Friday, March 4, 2011
Good morning. I’m going to keep my remarks at today’s convocation rather brief, because we have a wonderful guest speaker in Dr. Uri Treisman and I want to be able to give you as much time as possible with him. So, welcome back to – dare I say it – the Spring Semester. Considering the terrible winter we experienced and our tight schedule, I think that we were very fortunate that we only lost one day of classes. Of course, the fact that we were able to continue our operations without interruption was the result of the extraordinary efforts of the people in our Department of Buildings and Grounds. Our custodians, laborers, power plant, and maintenance crews made it to campus when it was nearly impossible for the rest of us to do so. Then, in the cold and wind and snow, they set about the task of clearing our roadways, sidewalks, and parking lots. This was an incredible effort and I would like to thank all of our B&G people and their supervisors – Campus Facilities Officer Anthony Corazza, Chief Superintendent Tom Brzozowski, and Superintendents Zeco Krcic and Jim Weaver – for helping us get through this difficult winter.
Good Evening. I’m delighted to be here this evening to share in this celebration. An honors program, such as this Phi Theta Kappa Induction, marks a special occasion for all of you gathered here. It particularly recognizes the extra effort that is required for excellence. I know that all of you have earned this recognition not only by your performance in class, your written work, and your grades on exams but, also, by the daily effort that you have put forth in pursuit of your educational goals. Many of you have worked while attending classes, some of you have had family obligations, others returned to school after a long absence – yet, despite these challenges, you succeeded. In fact, you excelled, and you should be proud of that this evening. This moment of celebration belongs to you. You deserve it.
Good Morning. Welcome to the ribbon-cutting for our new athletic field at Kingsborough Community College. Isn’t it spectacular! For the past six months through cold temperatures, snow and rain, we have watched the field’s incredible transformation. And, today, we are thrilled to finally begin play following this program. So let’s begin.
Good morning. I’m delighted to be here today to open our 5th annual Eco-Festival – Kingsborough’s three-day series of events dedicated to learning about our environment and the environmental challenges that face us now and in the not-too-distant future. It wasn’t too long ago – in 2008 to be exact – that our Eco-Festival won the City University of New York Sustainability Award for outstanding environmental education and advocacy. Since that time, I think that our program has gotten even better with wider participation, more events, and an array of well-known and distinguished lecturers. Now, I realize that this year, we’re a bit behind all of the activities that occurred last week surrounding the annual celebration of Earth Day on April 22nd. Unfortunately, sometimes there are unavoidable scheduling conflicts here on campus. Nevertheless, our dedication to this program and to the cause of learning about the critical issues of our environment that loom before us with increasing urgency remains undiminished. Also undiminished is our dedication not only to learning more about our problems but also to becoming an active part of the solution to those problems.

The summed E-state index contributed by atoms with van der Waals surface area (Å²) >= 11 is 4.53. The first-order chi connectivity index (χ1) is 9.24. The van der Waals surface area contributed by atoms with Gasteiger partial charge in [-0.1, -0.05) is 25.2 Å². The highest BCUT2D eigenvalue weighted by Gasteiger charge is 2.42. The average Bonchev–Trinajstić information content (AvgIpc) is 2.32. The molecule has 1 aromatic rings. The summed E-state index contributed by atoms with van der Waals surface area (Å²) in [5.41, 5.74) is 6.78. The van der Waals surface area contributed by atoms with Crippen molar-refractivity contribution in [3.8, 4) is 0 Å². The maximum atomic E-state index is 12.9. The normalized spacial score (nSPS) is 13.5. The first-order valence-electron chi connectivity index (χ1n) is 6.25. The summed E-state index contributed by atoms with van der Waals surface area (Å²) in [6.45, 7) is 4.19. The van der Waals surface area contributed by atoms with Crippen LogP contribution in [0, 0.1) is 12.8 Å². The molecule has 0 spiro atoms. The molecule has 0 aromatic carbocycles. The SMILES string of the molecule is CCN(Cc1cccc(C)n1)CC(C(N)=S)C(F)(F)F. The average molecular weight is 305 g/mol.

Good morning and welcome back. I’m delighted to see so many of you who are now old friends (not friends who are old, but old friends) and some new faces as well. It’s a good time for all of us to get together – we can both reflect on some of what has been accomplished over the fall and winter and also look forward to what promises to be a busy spring. In addition, we’re at a point – at least, I hope we’re at a point – that we can see our way clear to the end of a cold and snowy winter. We’ve just come through the snowiest month in New York City’s history. This is the first time in my experience at Kingsborough that we’ve had to close the college twice because of snow, and I hope we’re done with it for the rest of this winter.
I am deeply saddened about the news of a powerful 7.0 earthquake that has struck Haiti. Our hearts go out to the people of Haiti and the people around the world, especially our students, faculty and staff who have been affected by this devastating tragedy.
It is anticipated that the impact of such a powerful earthquake will be severe and the people of Haiti will need not only our prayers but our assistance. I am, therefore, asking the Kingsborough community to prepare to render aid in whatever way we can.
We are monitoring the situation and exploring the best way to assist. We will get back to you with information regarding the most effective way our community can help.
I am deeply saddened about the devastatingly powerful 8.8 earthquake that struck Chile and claimed hundreds of lives. We extend our deepest condolences to the people of Chile and the people around the world, especially our students, faculty and staff who have been affected by this catastrophic event.
It is obvious that the impact of this powerful earthquake has been extremely severe and the people of Chile will need not only our prayers but our assistance. I am, therefore, asking the Kingsborough community to assist in whatever way we can.
As we did for the earthquake that struck Haiti, we are monitoring the situation and exploring the best way we can assist. We will get back to you with information regarding the most effective way our community can help the people of Chile.